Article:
Over the past decade, globalization and capitalism have often been made out to be key culprits for the problems we face. At the same time, the global campaign to develop an effective vaccine against COVID-19 has underscored what these forces can achieve when they are properly aligned and incentivized.
The “old game” – blaming others or blaming abstract concepts like globalization and capitalism – may be convenient, but it certainly doesn’t get us any closer to solving the hard problems we face.
We also see that a true calamity – the outbreak of the pandemic – has triggered an intense wave of globe-spanning collaboration. As of mid-January, a total of 240 vaccines for COVID-19 are in development worldwide, with several already in use for vaccination campaigns.
Look at the positives
This not only points to our collective problem-solving capacity, but also underscores the positive side of globalization.
Calamities can also open up unexpected opportunities in other fields of the economy. For example, while the production of new airplanes has come to a halt, some aircraft manufacturers are intensifying their research into hydrogen-fueled airplanes.
Immense progress is also within reach in the energy arena. In particular, so-called “power-to-X” technologies – i.e., various processes that are key to move the world past fossil fuels by turning low-cost renewable energy into heat, hydrogen or synthetic fuels – can help industry worldwide to operate on a sustainable basis.
Don't ignore the blocks
To succeed with any of these efforts, the twin powers of collaboration and synchronicity – the essence of globalization – are the essential building blocks. As the effort now underway to distribute the vaccine underscores, the global logistics industry is the linchpin for many cutting-edge efforts and for overall economic efficiency.
Setting up closely time-sequenced as well as resilient operational structures to organize reliably optimized supply chains of goods – whether global, regional or national in focus and in reach – provides a daily, hands-on example of the power of collaboration.
All indications are that the actual distribution of the vaccine by the logistics industry is working very smoothly, underscoring its ability to link the global with the local.
It is encouraging that while the level of globalization unsurprisingly is set to decline somewhat this year, it nevertheless has proven surprisingly resilient and robust. As the new edition of the DHL Global Connected¬ness Index underscores, global trade, after a brief but sharp decline, has rebounded.
Trade and digital information flows are playing a critical role to keep the world connected and generate forward momentum. Obviously, the pandemic-related need for social distancing has resulted in an unprecedent¬ed decline in international travel. It is on track to fall to a level not seen in three decades.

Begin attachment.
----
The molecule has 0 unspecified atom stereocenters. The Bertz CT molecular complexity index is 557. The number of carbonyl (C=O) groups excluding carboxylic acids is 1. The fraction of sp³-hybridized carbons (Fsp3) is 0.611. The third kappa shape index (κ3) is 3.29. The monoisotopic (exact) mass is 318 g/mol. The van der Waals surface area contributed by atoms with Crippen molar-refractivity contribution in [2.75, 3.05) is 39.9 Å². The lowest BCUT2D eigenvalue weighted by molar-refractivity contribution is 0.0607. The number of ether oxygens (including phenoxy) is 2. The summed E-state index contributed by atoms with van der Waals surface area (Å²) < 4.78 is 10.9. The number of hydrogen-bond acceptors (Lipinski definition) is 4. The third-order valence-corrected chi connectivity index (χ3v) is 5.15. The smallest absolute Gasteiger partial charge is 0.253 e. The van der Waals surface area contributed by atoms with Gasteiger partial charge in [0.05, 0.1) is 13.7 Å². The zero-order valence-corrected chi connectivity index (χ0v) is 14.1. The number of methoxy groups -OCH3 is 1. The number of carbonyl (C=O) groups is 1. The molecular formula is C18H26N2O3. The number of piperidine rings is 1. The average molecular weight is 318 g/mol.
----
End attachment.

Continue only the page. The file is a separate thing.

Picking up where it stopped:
Meanwhile, data flows were up massively due to the vast increase in internet traffic, phone calls and video-based communications that have allowed people to stay in touch. For humanity to succeed in the future, focusing on the power of collaboration is key.
The specific way in which we translate optimally synchronized collaboration into reality is different in every field of inquiry and for every specific big problem to be solved.
What the challenges ahead require is many different forms of smartly mixing public and private sector actors. The way in which public and private sector researchers, scientific institutes and corporations have been collaborating in the race for a vaccine shows us the pathway to how we can – and must – proceed in the future.
As long as these efforts are well aligned, there is little that human imagination and determination cannot solve.
Back to the high table
This is clearly a transformative moment. In that regard, it matters that the new US administration is showing renewed belief in the power of global cooperation. All promising solutions require smartly joined efforts that span across national and regional barriers.
While the world of politics can – and hopefully will – serve as a force multiplier, business needs to live up to its own aspirations and responsibilities. As business people, our task is to turn long-evident challenges into practical solutions and promising opportunities.
Ultimately, the solution to many of our challenges thus lies in rethinking globalization and capitalism so that they address the pressing needs of the world’s population in a more resilient fashion.
On occasion, this may even involve surprising forms of ownership. Remember how the inventor of the polio vaccine, Jonas Salk, famously responded when asked who owned the patent on it: “Well, the people, I would say. There is no patent. Could you patent the sun?”
- John Pearson is CEO of DHL Express.